What does this precious gift do for us? What are its benefits? Jesus tells us that the sacrament forgives sins. How precious this is! We can live with a clear conscience, though we are sinners, because our Lord has invited us to His Table and there by the hands of His ministers has placed into our mouths the sign and seal of the forgiveness of sins. His body and blood are in us. We walk away clean after having brought our whole load of sin and dumping it before the altar at which we kneel. Nothing remains. All is taken care of. Your sin is no longer yours. It is his. He has cleansed you with these gifts.

We flock to this banquet on the night of its institution knowing what precious things are given there. The sacrament attracts us like a fountain of life. Life is overflowing to us. We come to the Table like the little birds, mouths open, chirping, and waiting to be fed. Lord Jesus, feed us on this life-giving food.

Rev. Dr. Scott R. Murray
Memorial Lutheran Church

   Martin Luther
"We speak about the bread and wine that is Christ's body and blood and has the words attached to it. That, we say, is truly the treasure-and nothing else-through which such forgiveness is gained. Now the only way this treasure is passed along and made our very own is in the words 'Given...and shed for you.' For in the words you have both truths, that it is Christ's body and blood, and that it is yours as a treasure and gift. Now Christ's body can never be an unfruitful, empty thing that does or profits nothing. Yet, no matter how great the treasure is in itself, it must be included in the Word and administered to us. Otherwise we would never be able to know or seek it.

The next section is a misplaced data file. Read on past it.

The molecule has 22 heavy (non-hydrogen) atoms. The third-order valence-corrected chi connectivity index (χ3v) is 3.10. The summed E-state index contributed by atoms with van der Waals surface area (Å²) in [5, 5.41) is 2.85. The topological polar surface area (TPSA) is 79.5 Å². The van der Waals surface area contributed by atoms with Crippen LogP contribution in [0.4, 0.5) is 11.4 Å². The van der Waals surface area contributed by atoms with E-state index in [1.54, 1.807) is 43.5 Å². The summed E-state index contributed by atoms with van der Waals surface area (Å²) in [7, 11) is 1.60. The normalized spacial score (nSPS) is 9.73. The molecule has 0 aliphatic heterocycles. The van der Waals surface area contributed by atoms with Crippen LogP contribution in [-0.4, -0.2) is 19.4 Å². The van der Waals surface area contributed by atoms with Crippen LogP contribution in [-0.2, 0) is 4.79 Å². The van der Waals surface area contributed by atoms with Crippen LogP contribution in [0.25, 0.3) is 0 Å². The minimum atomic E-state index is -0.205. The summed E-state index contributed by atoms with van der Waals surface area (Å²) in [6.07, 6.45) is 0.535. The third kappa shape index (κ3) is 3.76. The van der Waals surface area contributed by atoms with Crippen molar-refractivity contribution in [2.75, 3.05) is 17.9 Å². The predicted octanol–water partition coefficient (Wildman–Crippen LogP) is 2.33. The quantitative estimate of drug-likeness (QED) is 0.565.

"Therefore also, it is useless talk when they say that Christ's body and blood are not given and shed for us in the Lord's Supper, so we could not have forgiveness of sins in the Sacrament. Although the work is done and the forgiveness of sins is secured by the cross (Jn 19:30), it cannot come to us in any other way than through the Word. How would we know about it otherwise, that such a thing was accomplished or was to be given to us, unless it were presented by preaching or the oral Word (Rm 10:17; 1Co 1:21)? How do they know about it? Or how can they receive and make the forgiveness their own, unless they lay hold of and believe the Scriptures and the Gospel? But now the entire Gospel and the article of the Creed: 'I believe in...the holy Christian Church,...the forgiveness of sins, and so on' are embodied by the Word in this Sacrament and presented to us. Why, then, should we let this treasure be torn from the Sacrament when the fanatics must confess that these are the very words we hear everywhere in the Gospel? They cannot say that these words in the Sacrament are of no use, just as they dare not say that the entire Gospel or God's Word, apart from the Sacrament, is of no use."